In 2016, Jack Lew, President Obama’s treasury secretary, announced a redesign of the twenty-dollar bill that would feature on its front a likeness of Harriet Tubman, arguably the most significant African American female
Clinton’s approach is to recreate Tubman’s life as close to the colorful adventure it certainly was, without falling victim to sensationalism. She relies on scholarship to sketch the skeletal framework for Tubman’s life, then turns to a variety of sources and reports to put flesh upon it, sharing with the reader when she resorts to surmise to shade aspects of the complexion. In this effort, she largely succeeds.
Born Araminta Ross in Maryland in perhaps 1822—like many of the enslaved she could only guess at her date of birth—Tubman survived an especially brutal upbringing in bondage that witnessed family members sold, a series of vicious beatings and whippings, and a severe head injury incurred in adolescence when a heavy metal weight tossed by an overseer at another struck her instead, which left her with a lingering dizziness, headaches, seizures, and what was likely chronic hypersomnia, a neurological disorder of excessive sleepiness. It also spawned vivid dreams and visions that reinforced religious convictions that God was communicating with her. By then, she was no stranger to physical abuse. Tubman was first hired out as a nursemaid when she herself was only about five years old, responsible for rocking a baby while it slept. If the baby woke and cried she was lashed as punishment. She recalled once being whipped five times before breakfast. She was left scarred for life. Tubman’s experiences serve as a strong rebuke to those deluded by “Lost Cause” narratives that would cast antebellum slavery as a benign institution.
Despite her harsh treatment at the hands of various enslavers, Tubman proved strong and resilient. Rather than break her, the cruelties she endured galvanized her, sustained by a religious devotion infused with Old Testament promises of deliverance. Still enslaved, she married John Tubman, a free black man, and changed her first name to Harriet shortly thereafter. When she fled to freedom in Philadelphia a few short years later, he did not accompany her. Tubman’s journey out of slavery was enabled by the so-called “Underground Railroad,” a route of safehouses hosted by sympathetic abolitionists and their allies.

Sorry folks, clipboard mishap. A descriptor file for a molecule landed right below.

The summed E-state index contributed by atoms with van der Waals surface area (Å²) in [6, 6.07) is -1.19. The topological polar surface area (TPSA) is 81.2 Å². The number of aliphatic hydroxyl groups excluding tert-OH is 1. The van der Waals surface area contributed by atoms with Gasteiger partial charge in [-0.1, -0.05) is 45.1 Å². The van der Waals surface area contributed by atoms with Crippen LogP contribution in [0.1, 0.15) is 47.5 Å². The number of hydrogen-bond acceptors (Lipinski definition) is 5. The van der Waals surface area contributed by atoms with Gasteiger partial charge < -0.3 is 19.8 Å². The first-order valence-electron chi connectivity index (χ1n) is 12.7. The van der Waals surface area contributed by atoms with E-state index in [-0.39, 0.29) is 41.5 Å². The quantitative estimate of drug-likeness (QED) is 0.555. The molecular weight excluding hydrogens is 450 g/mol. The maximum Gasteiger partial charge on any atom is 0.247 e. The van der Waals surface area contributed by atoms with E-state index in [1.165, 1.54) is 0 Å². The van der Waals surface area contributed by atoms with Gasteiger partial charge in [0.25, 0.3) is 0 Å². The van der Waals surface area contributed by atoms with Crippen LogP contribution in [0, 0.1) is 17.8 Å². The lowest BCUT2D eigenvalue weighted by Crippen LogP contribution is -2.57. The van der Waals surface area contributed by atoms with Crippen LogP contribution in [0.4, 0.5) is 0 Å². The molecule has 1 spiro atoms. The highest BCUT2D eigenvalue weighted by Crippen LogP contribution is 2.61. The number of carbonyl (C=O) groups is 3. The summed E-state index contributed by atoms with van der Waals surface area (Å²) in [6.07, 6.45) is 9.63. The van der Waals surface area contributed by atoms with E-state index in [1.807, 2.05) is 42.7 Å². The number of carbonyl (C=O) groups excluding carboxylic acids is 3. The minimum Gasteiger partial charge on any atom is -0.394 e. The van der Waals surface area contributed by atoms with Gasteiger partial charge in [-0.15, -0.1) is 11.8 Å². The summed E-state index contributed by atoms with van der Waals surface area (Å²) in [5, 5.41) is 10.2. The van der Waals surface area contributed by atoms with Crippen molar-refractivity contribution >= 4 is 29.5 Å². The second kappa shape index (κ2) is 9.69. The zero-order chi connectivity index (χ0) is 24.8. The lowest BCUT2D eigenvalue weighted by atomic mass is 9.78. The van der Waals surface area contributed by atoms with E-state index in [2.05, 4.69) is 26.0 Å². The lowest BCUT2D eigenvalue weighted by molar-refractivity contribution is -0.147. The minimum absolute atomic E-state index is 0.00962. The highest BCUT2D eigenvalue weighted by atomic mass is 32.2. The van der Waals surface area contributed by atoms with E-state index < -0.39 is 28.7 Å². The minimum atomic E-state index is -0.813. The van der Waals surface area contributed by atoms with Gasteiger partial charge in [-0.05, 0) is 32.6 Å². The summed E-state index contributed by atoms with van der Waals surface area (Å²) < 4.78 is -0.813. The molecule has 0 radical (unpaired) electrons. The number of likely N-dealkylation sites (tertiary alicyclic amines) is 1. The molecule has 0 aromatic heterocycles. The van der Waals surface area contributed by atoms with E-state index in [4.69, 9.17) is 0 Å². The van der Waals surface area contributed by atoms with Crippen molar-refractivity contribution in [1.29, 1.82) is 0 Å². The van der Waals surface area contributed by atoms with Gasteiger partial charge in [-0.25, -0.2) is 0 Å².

For most runaways, that would be the end of the story, but for Tubman it proved just the beginning. Committed to liberating her family and friends, Tubman covertly made more than a dozen missions back to Maryland over a period of eight years and ultimately rescued some seventy individuals, while also confiding escape methods to dozens of others who successfully absconded. In the process, as Clinton points out, she leapfrogged from the role as a “conductor” on the Underground Railroad to an “abductor.” Now known to many as Moses, she was a master of disguise and subterfuge; the illiterate Tubman once famously pretended to read a newspaper in order to avoid detection. To those who knew her, she seemed to be utterly fearless. She carried a pistol, not only to defend herself against slavecatchers if needed, but also to threaten the fainthearted fugitive who entertained notions of turning back. She never lost a passenger.
At the same time, Harriet actively campaigned for abolition, which brought her into the orbit of John Brown, who dubbed her “General Tubman.” Unlike other antislavery allies, she concurred with his advocacy for armed insurrection, and she proved a valuable resource for him with her detailed knowledge of support networks in border states. Brown’s raid on Harper’s Ferry was, of course, a failure, and Brown was hanged, but her admiration for the man never diminished. With the onset of the Civil War, Tubman volunteered to help “contrabands” living in makeshift refugee camps, and also served as a nurse before immersing herself in intelligence-gathering activities. Most spectacularly, Tubman led an expedition of United States Colored Troops (USCT) on the remarkable 1863 Combahee River Raid in South Carolina that freed 750 of the formerly enslaved—then recruited more than 100 of them to enlist to fight for Union. She is thus credited as the first woman to lead American forces in combat! She was even involved with Colonel Robert Gould Shaw in his preparations for the assault on Fort Wagner, later dramatized in the film Glory. When the war ended, Tubman went on to lobby for women’s suffrage, and died in her nineties in 1913—the end of a life that was given to legend because so very much of it more closely resembled imagined epic than authentic experience.
In this biography, Clinton the historian wrestles against the myth, yet sometimes seems seduced by it. She reports claims of the numbers of the enslaved Tubman liberated that seem exaggerated, and references enormous sums slaveowners offered as reward for her capture that defy documented evidence. There’s also a couple of egregious factual errors that any student of the Civil War would stumble upon with mouth agape: she misidentifies the location of the battle of Shiloh from Tennessee to Virginia, and declares Delaware a free state, which would have been a surprise to the small but yet enduring population of the enslaved that lived there. For these blunders, I am inclined to give Clinton the benefit of the doubt; she is an esteemed scholar who likely relied on a lousy editor. Perhaps these mistakes have been corrected in later editions.
I reviewed an earlier book by Clinton here: Review of: Tara Revisited: Women, War & The Plantation Legend, by Catherine Clinton